We incur substantial costs to comply with environmental requirements. Failure to comply with these requirements, as well as enforcement actions and litigation arising from an actual or perceived breach of such requirements, could subject us to fines, penalties, and judgments, and impose limits on our ability to operate and expand.

 

We are subject to potential liability and restrictions under environmental laws, including those relating to transportation, recycling, treatment, storage and disposal of wastes, discharges of pollutants to air and water, and the remediation of contaminated soil, surface water and groundwater. The waste management industry has been and will continue to be subject to regulation, including permitting and related financial assurance requirements, as well as to attempts to further regulate the industry, including efforts to regulate the emission of greenhouse gases. Our waste-to-energy facility is subject to regulations limiting discharges of pollutants into the air and water, and our solid waste operations are subject to a wide range of federal, state and, in some cases, local environmental, odor and noise and land use restrictions. If we are not able to comply with the requirements that apply to a particular facility or if we operate without the necessary approvals or permits, we could be subject to administrative or civil, and possibly criminal, fines and penalties,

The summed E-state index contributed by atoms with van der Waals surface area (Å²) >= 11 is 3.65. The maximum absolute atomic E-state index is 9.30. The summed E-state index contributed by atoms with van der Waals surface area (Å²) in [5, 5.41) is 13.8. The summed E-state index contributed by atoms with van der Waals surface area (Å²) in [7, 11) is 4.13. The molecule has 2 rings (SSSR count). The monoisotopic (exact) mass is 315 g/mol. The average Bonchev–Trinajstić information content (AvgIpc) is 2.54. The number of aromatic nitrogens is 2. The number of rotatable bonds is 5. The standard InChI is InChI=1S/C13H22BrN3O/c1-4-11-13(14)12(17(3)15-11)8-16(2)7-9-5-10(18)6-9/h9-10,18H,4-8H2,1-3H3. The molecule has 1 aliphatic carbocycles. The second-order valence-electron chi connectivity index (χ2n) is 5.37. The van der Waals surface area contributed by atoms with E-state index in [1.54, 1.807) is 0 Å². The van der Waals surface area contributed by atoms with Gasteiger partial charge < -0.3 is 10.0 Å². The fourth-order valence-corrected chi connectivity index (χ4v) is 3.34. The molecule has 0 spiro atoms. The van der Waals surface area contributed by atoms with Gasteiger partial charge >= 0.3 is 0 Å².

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and we may be required to spend substantial capital to bring an operation into compliance, to temporarily or permanently discontinue activities, and/or take corrective actions, possibly including removal of landfilled materials. Those costs or actions could be significant to us and impact our results of operations, cash flows, and available capital. We may not have sufficient insurance coverage for our environmental liabilities, such coverage may not cover all of the potential liabilities we may be subject to and/or we may not be able to obtain insurance coverage in the future at reasonable expense, or at all.